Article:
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Arkansas Legislature begins session in middle of pandemic

Gov. Asa Hutchinson planned to deliver his State of the State address to the Legislature on Tuesday.

LITTLE ROCK, Ark. — The Arkansas Legislature has begun a session in the middle of a coronavirus pandemic that has prompted new safety measures and an effort by some Republicans to scale back the governor's emergency powers. 

The House and Senate convened on Monday (Jan. 11) for the 93rd General Assembly.

Both chambers featured new safety measures that include plexiglass partitions between members.  

“This is one of the most unique legislative sessions we will ever experience,” said Roby Brock with Talk Business & Politics. 

With the first day of this legislative session in the books, Brock says the ever-present pandemic and pressing social issues of 2020 will be largely represented on the session's docket with masks.

Brock expects several big topics to gain attention this session, including more anti-abortion laws, enforcing the stand your ground rule in the state, and in a year of economic uncertainty, more tax cuts. 

“In a heavily Republican legislature they are going to cut taxes some more just where they are going to cut taxes is going to be the big debate," Brock said.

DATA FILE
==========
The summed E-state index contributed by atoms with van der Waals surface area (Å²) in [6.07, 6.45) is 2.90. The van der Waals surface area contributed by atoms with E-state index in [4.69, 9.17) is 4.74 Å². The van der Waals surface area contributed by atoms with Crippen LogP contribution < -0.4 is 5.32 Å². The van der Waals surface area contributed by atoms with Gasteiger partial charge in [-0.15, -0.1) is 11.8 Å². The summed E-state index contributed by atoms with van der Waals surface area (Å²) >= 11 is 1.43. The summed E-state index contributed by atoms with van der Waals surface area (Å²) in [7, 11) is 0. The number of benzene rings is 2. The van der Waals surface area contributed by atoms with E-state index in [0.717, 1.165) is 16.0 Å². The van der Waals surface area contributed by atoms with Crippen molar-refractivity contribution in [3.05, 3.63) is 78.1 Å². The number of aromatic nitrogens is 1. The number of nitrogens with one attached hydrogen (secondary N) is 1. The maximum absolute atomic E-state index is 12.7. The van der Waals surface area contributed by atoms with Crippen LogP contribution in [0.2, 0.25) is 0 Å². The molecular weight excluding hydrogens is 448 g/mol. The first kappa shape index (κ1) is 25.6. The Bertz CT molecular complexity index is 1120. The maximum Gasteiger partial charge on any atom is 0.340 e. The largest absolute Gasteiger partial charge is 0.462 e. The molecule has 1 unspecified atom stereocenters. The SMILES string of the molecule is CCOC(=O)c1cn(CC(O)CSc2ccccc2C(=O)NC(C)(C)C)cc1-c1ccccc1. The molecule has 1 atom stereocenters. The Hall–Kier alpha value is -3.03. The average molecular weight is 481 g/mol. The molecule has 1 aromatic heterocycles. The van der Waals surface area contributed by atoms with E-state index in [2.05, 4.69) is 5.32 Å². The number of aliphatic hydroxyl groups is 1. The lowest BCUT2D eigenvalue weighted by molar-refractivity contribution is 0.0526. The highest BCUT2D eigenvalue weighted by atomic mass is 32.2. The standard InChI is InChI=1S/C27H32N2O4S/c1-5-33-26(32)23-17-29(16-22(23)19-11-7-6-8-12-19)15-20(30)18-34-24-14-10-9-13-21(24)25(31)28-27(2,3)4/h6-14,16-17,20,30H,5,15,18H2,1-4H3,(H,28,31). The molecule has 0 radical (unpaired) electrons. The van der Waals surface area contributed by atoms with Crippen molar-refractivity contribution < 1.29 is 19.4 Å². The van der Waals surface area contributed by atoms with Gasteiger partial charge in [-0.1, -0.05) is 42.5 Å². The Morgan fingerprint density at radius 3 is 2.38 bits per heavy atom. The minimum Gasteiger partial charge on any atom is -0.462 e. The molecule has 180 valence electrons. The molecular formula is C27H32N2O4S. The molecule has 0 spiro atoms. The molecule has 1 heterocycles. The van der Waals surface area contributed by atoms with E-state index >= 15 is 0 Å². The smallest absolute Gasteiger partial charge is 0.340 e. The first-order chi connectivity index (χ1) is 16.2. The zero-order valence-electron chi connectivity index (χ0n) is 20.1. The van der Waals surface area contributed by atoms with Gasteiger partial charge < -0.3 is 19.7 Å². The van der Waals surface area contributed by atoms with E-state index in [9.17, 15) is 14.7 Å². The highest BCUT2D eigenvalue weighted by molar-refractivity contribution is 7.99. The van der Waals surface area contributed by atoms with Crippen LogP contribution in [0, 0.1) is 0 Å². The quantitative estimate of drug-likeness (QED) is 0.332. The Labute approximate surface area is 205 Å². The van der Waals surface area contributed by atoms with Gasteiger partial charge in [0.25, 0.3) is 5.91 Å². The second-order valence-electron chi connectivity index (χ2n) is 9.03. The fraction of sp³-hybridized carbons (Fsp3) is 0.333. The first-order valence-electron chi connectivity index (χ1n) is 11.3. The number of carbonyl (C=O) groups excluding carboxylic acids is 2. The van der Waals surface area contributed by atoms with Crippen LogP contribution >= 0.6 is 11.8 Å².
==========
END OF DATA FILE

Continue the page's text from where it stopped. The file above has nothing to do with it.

Another high-interest topic is the push for hate crime legislation and the push back. 

“The hate crime legislation is going to be a huge issue in this session, the governor is going to pushing for it, there is a lot of resistance from some ultra-conservative legislators,” Brock said.

This legislation is something Gov. Asa Hutchinson vocalized his support for last week.

“We are not going to tolerate that kind of violence in Arkansas,” the governor said.

Police reform and increases in pay for teachers across the state are also topics on the table. 

Brock says once the Census report comes out, re-districting of all the legislative seats will also take place this session as it does every decade. 

Gov. Hutchinson planned to deliver his State of the State address to the Legislature on Tuesday. 

More than 4,000 people in Arkansas have died from COVID-19, and Arkansas has had one of the biggest outbreaks in a state legislature. 

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